An Interview with Spotlight Artist: William Eric Brown
By Steve Miller
Steve Miller: This issue is about “risk.” And when I saw your photos, I was struck by the date they were first taken by your father in Antarctica in the 1950s.
William Eric Brown: Yes.
Steve: The world is so different now, and losing this world of ice is now our biggest, inevitable, risk. Was this a factor in your selecting the images?
Eric: I've had these images in my life and memory for a long time; more recently in my possession. My father scanned his slides of Antarctica (he was on an icebreaker there during his career in the US Navy) about ten years ago and he sent me a digital copy and I was trying to figure out what to do with them. I always wanted to work with them, and then as I started making these artist books, it seemed like the time to deal with them. At the beginning, I wasn’t thinking about climate change, or the environmental aspect of these, but as I worked with them, it became evidently clear that that was part of the subject matter. Because it was something that was just so present in collective minds these days, it became something that I definitely thought about and in doing so did choose some of the images over others and that became an underlying theme: the icebergs and the broken ice flows. But it didn't start that way, but as things happen with me, they don't ever end up the way I initiate them. So it was one narrative arc that evolved as I created this book.
Steve: Work process is about evolution and because of the context and the timing today you just can't ignore a world that has environmental risk.
Eric: Exactly.... and then certain images play up stronger with that in mind.
Steve: There is another risk I saw when I was thinking about your work in your studio. It's the risk of messing with your fathers images.
Steve: On some level it's Freudian, whether you mean it or not. I also think it's a technical challenge, so what were you thinking?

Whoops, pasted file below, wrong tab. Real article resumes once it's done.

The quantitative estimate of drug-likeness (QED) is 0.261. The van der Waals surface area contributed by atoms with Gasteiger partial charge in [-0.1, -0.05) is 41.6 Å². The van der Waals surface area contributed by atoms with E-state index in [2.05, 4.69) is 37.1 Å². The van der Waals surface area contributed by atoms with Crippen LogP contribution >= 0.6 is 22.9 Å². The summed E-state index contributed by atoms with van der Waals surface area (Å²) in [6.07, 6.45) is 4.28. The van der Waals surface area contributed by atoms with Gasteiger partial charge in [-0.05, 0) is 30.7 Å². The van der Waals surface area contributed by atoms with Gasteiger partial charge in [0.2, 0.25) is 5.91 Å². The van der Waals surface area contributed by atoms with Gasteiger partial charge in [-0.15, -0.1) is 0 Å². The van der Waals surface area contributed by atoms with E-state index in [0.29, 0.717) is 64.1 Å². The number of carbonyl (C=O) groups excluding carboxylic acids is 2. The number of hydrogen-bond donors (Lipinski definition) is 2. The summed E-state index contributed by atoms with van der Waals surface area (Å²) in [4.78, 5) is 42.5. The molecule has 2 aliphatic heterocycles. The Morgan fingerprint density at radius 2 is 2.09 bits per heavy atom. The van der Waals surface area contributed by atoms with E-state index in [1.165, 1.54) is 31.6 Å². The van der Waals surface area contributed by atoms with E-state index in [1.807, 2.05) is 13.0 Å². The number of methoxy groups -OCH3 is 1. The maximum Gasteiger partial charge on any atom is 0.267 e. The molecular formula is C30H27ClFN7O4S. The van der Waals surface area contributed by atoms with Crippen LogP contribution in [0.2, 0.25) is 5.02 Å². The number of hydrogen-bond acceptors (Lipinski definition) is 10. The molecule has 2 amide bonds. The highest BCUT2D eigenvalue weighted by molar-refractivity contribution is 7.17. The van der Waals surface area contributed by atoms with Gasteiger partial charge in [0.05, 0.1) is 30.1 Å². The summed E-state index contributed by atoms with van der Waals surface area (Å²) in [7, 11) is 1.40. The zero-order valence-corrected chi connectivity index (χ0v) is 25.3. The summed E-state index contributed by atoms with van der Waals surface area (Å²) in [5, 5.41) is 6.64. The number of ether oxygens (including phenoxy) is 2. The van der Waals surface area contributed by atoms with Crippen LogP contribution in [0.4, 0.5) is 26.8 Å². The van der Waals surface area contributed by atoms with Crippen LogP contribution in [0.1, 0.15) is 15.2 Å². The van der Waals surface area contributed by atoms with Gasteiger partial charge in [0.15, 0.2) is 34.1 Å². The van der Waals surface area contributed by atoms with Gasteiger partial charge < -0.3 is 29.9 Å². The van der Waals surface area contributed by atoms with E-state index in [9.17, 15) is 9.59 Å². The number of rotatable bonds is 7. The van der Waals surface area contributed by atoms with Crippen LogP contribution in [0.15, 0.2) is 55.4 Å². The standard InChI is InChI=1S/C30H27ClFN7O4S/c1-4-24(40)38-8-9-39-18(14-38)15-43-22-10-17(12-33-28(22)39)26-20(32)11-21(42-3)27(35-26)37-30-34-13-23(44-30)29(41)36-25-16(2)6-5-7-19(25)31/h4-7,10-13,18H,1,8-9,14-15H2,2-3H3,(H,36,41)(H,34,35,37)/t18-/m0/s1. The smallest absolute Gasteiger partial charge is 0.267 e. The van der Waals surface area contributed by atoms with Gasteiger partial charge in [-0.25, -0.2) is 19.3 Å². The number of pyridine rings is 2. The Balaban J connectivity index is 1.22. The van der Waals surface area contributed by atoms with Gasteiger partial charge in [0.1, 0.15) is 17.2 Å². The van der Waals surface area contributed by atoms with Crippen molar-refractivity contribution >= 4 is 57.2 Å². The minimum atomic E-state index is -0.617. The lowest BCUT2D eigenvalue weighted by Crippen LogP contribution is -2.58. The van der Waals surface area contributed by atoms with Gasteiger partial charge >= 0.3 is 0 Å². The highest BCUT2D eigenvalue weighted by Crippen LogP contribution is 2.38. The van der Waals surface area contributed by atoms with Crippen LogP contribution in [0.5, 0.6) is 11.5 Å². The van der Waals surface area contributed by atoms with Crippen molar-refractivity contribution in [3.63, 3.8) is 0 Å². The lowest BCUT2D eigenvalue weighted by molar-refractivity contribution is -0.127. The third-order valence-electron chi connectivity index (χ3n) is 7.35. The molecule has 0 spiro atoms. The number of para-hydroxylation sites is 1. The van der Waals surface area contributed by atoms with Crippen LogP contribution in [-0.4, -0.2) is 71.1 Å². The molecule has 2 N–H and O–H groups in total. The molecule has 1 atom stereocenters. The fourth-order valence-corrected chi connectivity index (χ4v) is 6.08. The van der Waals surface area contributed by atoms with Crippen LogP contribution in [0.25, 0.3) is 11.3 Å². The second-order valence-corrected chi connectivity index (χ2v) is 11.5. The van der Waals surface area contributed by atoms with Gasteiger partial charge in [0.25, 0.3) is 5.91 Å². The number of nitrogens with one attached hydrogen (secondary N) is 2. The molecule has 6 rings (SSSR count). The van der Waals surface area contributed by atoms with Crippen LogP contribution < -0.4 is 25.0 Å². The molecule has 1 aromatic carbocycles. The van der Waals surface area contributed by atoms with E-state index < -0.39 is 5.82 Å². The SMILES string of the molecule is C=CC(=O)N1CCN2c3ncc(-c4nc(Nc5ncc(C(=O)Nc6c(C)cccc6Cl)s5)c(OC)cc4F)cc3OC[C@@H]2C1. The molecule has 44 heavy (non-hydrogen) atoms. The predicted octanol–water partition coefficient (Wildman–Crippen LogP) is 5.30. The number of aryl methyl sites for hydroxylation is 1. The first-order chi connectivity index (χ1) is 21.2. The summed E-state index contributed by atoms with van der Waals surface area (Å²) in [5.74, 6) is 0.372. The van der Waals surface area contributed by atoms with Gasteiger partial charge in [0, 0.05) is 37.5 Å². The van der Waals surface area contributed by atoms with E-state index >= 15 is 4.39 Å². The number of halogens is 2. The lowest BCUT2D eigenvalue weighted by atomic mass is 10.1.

Eric: One of the biggest risks for me in working with my father’s images was to keep this from being too nostalgic. Not to make the book and the work have that overarching tone. So that, to me, is always a risk. Try to make something that's going to be a little bit more broad reaching or accessible and not just about my relationship to my father. These images were part of a regular slide show that he would present to our family and friends that came over to the house while I was growing up. They are something that I am so familiar with, and then I come at them again from a totally different point of view where I can put my imprint on them, which was something unexpected. I never thought about working with these images until he started the conversation and wanted to transfer them to a digital state. And I just said, “send me copies.” Then it started the ball rolling.
Steve: But did he think you were going to play with them artistically?
Eric: No, not at all. I just sort of relayed that I was interested and wanted copies of them. I still need to show him the book so, that will be an interesting interaction to see what he thinks.
Steve: There's so many ways you could use language around this. One, it's a collaboration. That would be an interesting way to think about it. If you start to go into the psychology of your action, you can think about superseding your father. You're the next person that lives. You put your imprint on his images where there is an emotional risk involved.
Eric: Yeah, there totally is. What does that imposition mean, and why?... like the "why" of it is huge for me. I always was attracted to these images not only because they were familiar but also because the images were about desolation and isolation; the boats in these vast expanses of water and ice and the floating icebergs, the otherworldliness of that part of the planet. And that it was my father’s point of view in these pictures and then I come in and add my marks to them and make them mine.
Steve: I think they work well because they are formally beautiful and the combination of family, environment and global impact coming together at once really makes a complete aesthetic experience.
Eric: Well there's a lot to sort of chew through with that. I'm not obliterating the images but I'm adding to them. I'm creating filters and screens in my own hand and mark making. Like you said, it does become a sort of collaboration, which is very interesting to think about, you know?
To discover more of William Eric Brown’s work, read our newest 21st issue on Risk.